Incredible medical facts and anomalies

1. The lowest documented human body temperature was recorded on February 23, 1994 in Regina, Saskatchewan, Canada, at 2-year-old Karlie Kozolofsky. After the door of her house was accidentally locked and the girl remained in the cold for 6 hours at a temperature of -22C, her temperature was 14.2C.

2. The highest body temperature "was recorded in 1980 to a certain Willie Jones from Atlanta, pc. Georgia. On admission to the hospital, it turned out to be equal to 46.5C. The patient was discharged from the hospital after 24 days.

3.The heaviest object ever removed from a human stomach was a hairball weighing 2.35 kg. There is a disease in which patients eat hair.

4.In the stomach of a 42-year-old woman who suffered from compulsive swallowing of objects, 2, 533 foreign bodies were found, including 947 safety pins. At the same time, the woman complained of "mild abdominal pain."

5. The largest number of pills was taken by a certain K. Kilner from Zimbabwe. For 21 years of treatment, he took 565, 939 pills.

6. The most injections were given to Samuel Deivdson from the UK. He has received at least 78, 900 injections of insulin throughout his life.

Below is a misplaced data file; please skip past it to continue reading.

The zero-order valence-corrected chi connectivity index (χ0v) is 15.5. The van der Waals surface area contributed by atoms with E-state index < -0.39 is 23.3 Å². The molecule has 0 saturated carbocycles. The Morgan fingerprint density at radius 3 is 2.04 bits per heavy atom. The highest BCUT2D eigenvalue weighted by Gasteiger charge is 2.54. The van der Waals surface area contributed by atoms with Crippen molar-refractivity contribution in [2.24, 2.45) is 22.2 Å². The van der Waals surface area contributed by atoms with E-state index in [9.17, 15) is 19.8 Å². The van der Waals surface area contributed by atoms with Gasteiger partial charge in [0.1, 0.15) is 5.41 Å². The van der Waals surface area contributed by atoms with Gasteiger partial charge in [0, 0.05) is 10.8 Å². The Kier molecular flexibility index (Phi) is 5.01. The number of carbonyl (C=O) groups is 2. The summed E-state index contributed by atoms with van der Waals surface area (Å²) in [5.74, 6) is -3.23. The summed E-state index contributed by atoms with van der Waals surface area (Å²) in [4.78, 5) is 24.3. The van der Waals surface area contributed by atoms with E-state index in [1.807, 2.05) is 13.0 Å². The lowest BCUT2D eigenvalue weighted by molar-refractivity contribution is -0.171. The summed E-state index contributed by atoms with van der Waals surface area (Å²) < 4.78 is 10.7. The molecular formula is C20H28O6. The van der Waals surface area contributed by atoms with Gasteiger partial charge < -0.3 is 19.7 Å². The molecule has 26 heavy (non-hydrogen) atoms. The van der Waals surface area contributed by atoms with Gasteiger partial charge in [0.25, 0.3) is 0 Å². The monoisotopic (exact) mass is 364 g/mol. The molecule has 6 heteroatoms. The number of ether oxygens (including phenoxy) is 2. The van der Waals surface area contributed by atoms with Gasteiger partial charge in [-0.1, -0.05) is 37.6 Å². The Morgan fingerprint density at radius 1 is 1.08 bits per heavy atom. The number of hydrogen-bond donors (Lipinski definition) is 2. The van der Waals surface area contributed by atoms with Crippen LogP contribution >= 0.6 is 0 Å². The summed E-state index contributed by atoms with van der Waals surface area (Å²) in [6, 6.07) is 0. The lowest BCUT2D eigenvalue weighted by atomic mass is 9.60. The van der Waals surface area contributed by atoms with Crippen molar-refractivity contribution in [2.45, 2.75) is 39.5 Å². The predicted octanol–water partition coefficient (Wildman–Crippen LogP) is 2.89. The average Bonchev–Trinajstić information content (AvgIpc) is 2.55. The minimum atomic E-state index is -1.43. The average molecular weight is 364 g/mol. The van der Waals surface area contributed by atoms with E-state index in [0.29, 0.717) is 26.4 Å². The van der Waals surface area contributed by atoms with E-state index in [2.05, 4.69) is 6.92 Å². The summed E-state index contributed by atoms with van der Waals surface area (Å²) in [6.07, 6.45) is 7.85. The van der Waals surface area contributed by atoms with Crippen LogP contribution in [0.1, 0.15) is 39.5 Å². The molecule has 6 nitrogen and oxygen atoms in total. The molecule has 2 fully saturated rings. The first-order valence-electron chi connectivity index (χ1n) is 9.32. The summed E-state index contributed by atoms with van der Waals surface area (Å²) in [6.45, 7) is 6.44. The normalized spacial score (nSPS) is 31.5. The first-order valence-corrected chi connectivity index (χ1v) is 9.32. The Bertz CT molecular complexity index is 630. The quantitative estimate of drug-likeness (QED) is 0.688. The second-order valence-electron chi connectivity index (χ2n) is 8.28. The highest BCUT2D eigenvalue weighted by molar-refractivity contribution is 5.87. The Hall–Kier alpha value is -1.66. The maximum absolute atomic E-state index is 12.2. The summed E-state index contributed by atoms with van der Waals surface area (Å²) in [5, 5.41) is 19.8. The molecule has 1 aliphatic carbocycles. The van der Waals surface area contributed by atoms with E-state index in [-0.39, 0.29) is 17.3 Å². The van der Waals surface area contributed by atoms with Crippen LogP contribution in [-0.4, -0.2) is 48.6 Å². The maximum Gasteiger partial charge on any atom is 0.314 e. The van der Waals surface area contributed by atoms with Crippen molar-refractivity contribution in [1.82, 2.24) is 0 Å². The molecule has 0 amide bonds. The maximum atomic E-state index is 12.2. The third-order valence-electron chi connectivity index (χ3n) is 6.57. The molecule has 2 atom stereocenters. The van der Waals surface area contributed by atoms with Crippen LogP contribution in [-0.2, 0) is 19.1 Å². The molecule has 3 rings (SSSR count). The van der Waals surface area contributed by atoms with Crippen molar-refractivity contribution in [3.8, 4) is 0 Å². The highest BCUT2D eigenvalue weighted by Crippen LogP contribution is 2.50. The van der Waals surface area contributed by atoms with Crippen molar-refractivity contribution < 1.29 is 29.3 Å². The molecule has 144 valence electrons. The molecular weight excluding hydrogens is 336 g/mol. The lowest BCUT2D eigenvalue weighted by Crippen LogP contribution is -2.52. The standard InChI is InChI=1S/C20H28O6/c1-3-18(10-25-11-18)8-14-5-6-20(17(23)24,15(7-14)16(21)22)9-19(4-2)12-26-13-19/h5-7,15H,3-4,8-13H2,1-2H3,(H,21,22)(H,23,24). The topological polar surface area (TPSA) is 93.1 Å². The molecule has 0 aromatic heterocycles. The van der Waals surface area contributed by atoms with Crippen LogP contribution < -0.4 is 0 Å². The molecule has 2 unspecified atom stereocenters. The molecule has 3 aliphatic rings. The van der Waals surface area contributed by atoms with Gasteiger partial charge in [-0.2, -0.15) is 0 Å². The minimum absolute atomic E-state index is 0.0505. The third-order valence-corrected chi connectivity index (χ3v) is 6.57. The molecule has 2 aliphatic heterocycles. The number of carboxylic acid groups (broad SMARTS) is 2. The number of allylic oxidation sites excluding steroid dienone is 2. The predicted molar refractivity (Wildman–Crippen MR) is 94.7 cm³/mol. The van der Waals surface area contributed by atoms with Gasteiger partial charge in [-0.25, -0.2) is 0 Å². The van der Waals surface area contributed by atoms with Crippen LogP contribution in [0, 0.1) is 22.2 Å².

7. The biggest overloads happened to the racer David Purley in July 1977. During the race, a disaster struck, and Purley had to endure a speed reduction from 173 km / h to zero on a stretch of only 66 cm. He suffered 29 fractures and 3 dislocations, and his heart stopped 6 times.

8. The longest in history was surgery to remove an ovarian cyst. It lasted 96 hours. After the operation, the patient's weight dropped from 280 to 140 kg.

9 fisherman Jan Revsdal from Norway experienced the longest cardiac arrest. After he fell overboard in the Bergen area in December and his body temperature dropped to 24C, his heart stopped for 4 hours. He recovered after being hooked up to a heart-lung machine.

10. Charles Jensen underwent the most operations from the USA. In the period from 1954 to 1994, 970 operations were performed on him to remove neoplasms.